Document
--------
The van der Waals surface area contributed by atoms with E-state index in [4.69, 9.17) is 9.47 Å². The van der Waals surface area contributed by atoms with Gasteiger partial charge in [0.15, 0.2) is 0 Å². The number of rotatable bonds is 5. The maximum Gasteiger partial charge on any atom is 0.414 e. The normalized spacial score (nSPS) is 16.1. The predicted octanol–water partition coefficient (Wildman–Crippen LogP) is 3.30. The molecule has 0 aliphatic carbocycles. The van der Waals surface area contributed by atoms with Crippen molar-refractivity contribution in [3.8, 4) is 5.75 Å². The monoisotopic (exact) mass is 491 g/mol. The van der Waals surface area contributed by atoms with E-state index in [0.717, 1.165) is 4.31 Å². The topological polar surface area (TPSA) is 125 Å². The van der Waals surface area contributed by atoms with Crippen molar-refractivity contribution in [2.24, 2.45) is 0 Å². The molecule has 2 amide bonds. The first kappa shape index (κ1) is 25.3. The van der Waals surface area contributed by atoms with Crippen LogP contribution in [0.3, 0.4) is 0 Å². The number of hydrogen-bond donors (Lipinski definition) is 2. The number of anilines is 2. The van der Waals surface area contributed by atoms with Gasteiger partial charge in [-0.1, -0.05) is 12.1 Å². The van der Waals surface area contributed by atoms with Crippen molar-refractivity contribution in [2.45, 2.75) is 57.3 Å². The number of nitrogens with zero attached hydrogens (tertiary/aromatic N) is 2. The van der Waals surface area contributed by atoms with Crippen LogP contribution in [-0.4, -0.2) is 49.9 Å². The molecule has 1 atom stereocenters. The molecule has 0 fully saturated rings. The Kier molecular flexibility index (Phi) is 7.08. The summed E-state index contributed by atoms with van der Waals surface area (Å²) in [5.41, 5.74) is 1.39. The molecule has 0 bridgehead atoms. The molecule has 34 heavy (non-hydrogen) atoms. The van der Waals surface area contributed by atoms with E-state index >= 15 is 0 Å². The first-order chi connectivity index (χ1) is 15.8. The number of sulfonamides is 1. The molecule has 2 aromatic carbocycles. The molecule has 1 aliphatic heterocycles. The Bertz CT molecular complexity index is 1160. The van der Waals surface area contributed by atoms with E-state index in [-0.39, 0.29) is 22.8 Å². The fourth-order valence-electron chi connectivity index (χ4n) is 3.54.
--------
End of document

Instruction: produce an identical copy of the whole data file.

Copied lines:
The van der Waals surface area contributed by atoms with E-state index in [4.69, 9.17) is 9.47 Å². The van der Waals surface area contributed by atoms with Gasteiger partial charge in [0.15, 0.2) is 0 Å². The number of rotatable bonds is 5. The maximum Gasteiger partial charge on any atom is 0.414 e. The normalized spacial score (nSPS) is 16.1. The predicted octanol–water partition coefficient (Wildman–Crippen LogP) is 3.30. The molecule has 0 aliphatic carbocycles. The van der Waals surface area contributed by atoms with Crippen molar-refractivity contribution in [3.8, 4) is 5.75 Å². The monoisotopic (exact) mass is 491 g/mol. The van der Waals surface area contributed by atoms with E-state index in [0.717, 1.165) is 4.31 Å². The topological polar surface area (TPSA) is 125 Å². The van der Waals surface area contributed by atoms with Crippen molar-refractivity contribution in [2.24, 2.45) is 0 Å². The molecule has 2 amide bonds. The first kappa shape index (κ1) is 25.3. The van der Waals surface area contributed by atoms with Crippen LogP contribution in [0.3, 0.4) is 0 Å². The number of hydrogen-bond donors (Lipinski definition) is 2. The number of anilines is 2. The van der Waals surface area contributed by atoms with Gasteiger partial charge in [-0.1, -0.05) is 12.1 Å². The van der Waals surface area contributed by atoms with Crippen molar-refractivity contribution in [2.45, 2.75) is 57.3 Å². The number of nitrogens with zero attached hydrogens (tertiary/aromatic N) is 2. The van der Waals surface area contributed by atoms with Crippen LogP contribution in [-0.4, -0.2) is 49.9 Å². The molecule has 1 atom stereocenters. The molecule has 0 fully saturated rings. The Kier molecular flexibility index (Phi) is 7.08. The summed E-state index contributed by atoms with van der Waals surface area (Å²) in [5.41, 5.74) is 1.39. The molecule has 0 bridgehead atoms. The molecule has 34 heavy (non-hydrogen) atoms. The van der Waals surface area contributed by atoms with E-state index >= 15 is 0 Å². The first-order chi connectivity index (χ1) is 15.8. The number of sulfonamides is 1. The molecule has 2 aromatic carbocycles. The molecule has 1 aliphatic heterocycles. The Bertz CT molecular complexity index is 1160. The van der Waals surface area contributed by atoms with E-state index in [-0.39, 0.29) is 22.8 Å². The fourth-order valence-electron chi connectivity index (χ4n) is 3.54.